Reducing Mettur levels alarms farmers in Delta region

Shreenesh Raman
Mettur Dam

The Cauvery delta district farmers are showing signs of dilemma after the December monsoon rains failed to turn up and the reducing water level in Mettur dam. Already 10.5 lakh hectare of land is under Samba and Thalladi cultivation.
Generally, Tamilnadu receives most of its rain during the north east monsoon. This year the rains started in the second week of October, heavy rains poured in the months of October and November. Unfortunately, the monsoon rains started to slow down by December leading to a large scale fear among the farmers in the delta region.
Over 13 lakh hectares of land is under cultivation for the Thalladi and Samba crop season in Thanjavur, Nagapattinam, Tiruchy, Pudukottai, cuddalore districts. In delta region alone 8 lakh hectares of Samba and 2.5 lakh hectares of Thalladi is under cultivation. December month no rain, water is drawn from mettur, farmers totally dependent.
However the water level on Tuesday evening was 105.56 feet, with more than 12000 cusec water discharged for irrigation. From Kallanai 4000 cusec is released in Cauvery, 5501 Cusec on Vennar and 2513 cusec into Kallanai Canal.
Due to the uneven monsoon, the state is dependent on rainfall in the Mettur dam water catchment areas. Else situation may force us to sit for talks with Karnataka for more release of water. Cauvery water can be used for Samba crops till January last week. However, questions have started to arise on the reserved water levels in Mettur dam.
In grave situation, if Karnataka didn’t accept the water release farmers are forced to depend on the Monsoon rains; else crop failure is evident during the final stages of the crop season before harvest. The state government will need to Karnataka to release the 4 TMC water if the rainfall fails.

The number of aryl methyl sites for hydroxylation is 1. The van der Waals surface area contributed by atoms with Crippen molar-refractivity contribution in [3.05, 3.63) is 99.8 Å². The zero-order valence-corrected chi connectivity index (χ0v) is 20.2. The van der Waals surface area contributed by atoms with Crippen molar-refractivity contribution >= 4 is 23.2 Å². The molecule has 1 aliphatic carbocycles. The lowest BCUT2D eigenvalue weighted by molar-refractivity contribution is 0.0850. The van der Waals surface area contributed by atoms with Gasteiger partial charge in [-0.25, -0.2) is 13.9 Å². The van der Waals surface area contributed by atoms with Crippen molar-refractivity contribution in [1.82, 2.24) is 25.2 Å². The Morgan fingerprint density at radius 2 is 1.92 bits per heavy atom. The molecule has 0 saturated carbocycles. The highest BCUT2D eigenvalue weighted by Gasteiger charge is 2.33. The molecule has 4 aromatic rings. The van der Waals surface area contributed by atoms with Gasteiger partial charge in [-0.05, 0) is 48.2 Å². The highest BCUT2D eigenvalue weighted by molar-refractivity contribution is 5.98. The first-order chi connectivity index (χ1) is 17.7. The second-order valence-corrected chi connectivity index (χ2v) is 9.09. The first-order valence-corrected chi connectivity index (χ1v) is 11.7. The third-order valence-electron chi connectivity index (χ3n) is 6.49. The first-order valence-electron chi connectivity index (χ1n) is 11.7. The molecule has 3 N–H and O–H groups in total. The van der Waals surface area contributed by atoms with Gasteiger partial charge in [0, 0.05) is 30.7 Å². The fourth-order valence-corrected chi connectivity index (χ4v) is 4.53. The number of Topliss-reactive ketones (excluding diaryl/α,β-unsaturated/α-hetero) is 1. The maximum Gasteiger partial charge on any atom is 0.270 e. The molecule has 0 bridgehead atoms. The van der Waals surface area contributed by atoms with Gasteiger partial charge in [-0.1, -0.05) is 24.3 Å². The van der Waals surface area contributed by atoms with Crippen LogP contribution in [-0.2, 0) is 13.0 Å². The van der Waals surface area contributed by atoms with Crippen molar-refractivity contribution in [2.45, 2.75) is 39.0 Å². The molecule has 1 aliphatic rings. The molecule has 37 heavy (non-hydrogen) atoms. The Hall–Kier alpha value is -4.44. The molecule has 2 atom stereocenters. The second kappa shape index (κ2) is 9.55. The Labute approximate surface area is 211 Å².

Karnataka having more than 80 percent of water in Krishna Raja Sagar dam, the state government must act steadfastly to initiate talks with Karnataka.  If mettur is opened for this season, then for Kuruvai, we are forced to depend on Karnataka’s water release.
Every year Tamilnadu gets its share of water when the dams in Karnataka start to overflow. If Karnataka delays the water release, farmers in the region are forced to drop the Kuruvai cultivation.
Water can pass into the irrigation canals only if more than 6000 cusec is released. Water release is calculated based on three decade old depth levels. However, due to over quarrying of sand from the river of upto 5 feet, river water is unable to reach the mouth of irrigation canals. 

Moreover, 70 percent of embankment is weak due to the illegal brick kilns along the river bed. The PWD is not willing to take any risk in release the actual capacity of water due to the weak embankments. With river water not reaching the farmer, they are forced to operate their pumpset resulting in imminent power failure, says Swamimalai Vimalanathan, President Cauvery Delta Farmers Association.

Water is needed till June 15 after which the harvest season will start resulting low water usage. With current water levels we can assure that there is sufficient water for Samba and Thalladi, says Ashokan, PWD engineer.
The monsoon failure and uneven water release to the fields has led to excessive weed growth and increasing rat menace. Farmers are worried the sharp dip in harvest, the excessive weed growth and rat menace has created havoc in farmlands especially in Tharagampadi. Some farmers in the region has reported 70 percent loss of harvest. Moreover, the existing supply can be utilised till the Samba and Thalladi. For further water supply we need to depend on Karnataka claims, Farmers Federation General Secretary Aarupathy Kalyanam.
Karnataka Water

According to the Cauvery water Tribunal, Water released from June to December is 193.59TMC, but only 183.15 TMC was released. Even the water released till date is from the excessive spill over due to monsoon rains.

Source: The New Indian Express Thanjavur


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